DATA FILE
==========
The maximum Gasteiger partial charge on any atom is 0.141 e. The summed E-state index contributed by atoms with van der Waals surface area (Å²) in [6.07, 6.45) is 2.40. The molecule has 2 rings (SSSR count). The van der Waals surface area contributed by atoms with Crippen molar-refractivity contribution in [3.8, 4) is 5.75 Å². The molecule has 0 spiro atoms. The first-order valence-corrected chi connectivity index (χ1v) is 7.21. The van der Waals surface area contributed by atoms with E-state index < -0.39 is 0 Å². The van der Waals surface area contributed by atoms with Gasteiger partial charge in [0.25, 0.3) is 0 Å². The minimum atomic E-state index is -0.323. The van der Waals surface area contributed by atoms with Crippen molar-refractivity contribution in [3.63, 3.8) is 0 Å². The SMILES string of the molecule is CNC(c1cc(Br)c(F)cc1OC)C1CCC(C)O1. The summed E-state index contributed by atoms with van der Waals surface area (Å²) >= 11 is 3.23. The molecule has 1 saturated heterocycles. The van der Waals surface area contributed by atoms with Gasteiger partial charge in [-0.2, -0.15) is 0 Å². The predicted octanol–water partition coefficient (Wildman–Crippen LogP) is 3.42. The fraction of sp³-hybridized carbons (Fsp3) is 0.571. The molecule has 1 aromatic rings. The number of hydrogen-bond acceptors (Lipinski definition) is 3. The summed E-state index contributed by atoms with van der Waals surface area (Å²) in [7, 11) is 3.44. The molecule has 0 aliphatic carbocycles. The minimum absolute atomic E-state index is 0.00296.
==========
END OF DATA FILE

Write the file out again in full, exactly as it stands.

The maximum Gasteiger partial charge on any atom is 0.141 e. The summed E-state index contributed by atoms with van der Waals surface area (Å²) in [6.07, 6.45) is 2.40. The molecule has 2 rings (SSSR count). The van der Waals surface area contributed by atoms with Crippen molar-refractivity contribution in [3.8, 4) is 5.75 Å². The molecule has 0 spiro atoms. The first-order valence-corrected chi connectivity index (χ1v) is 7.21. The van der Waals surface area contributed by atoms with E-state index < -0.39 is 0 Å². The van der Waals surface area contributed by atoms with Gasteiger partial charge in [0.25, 0.3) is 0 Å². The minimum atomic E-state index is -0.323. The van der Waals surface area contributed by atoms with Crippen molar-refractivity contribution in [3.63, 3.8) is 0 Å². The SMILES string of the molecule is CNC(c1cc(Br)c(F)cc1OC)C1CCC(C)O1. The summed E-state index contributed by atoms with van der Waals surface area (Å²) >= 11 is 3.23. The molecule has 1 saturated heterocycles. The van der Waals surface area contributed by atoms with Gasteiger partial charge in [-0.2, -0.15) is 0 Å². The predicted octanol–water partition coefficient (Wildman–Crippen LogP) is 3.42. The fraction of sp³-hybridized carbons (Fsp3) is 0.571. The molecule has 1 aromatic rings. The number of hydrogen-bond acceptors (Lipinski definition) is 3. The summed E-state index contributed by atoms with van der Waals surface area (Å²) in [7, 11) is 3.44. The molecule has 0 aliphatic carbocycles. The minimum absolute atomic E-state index is 0.00296.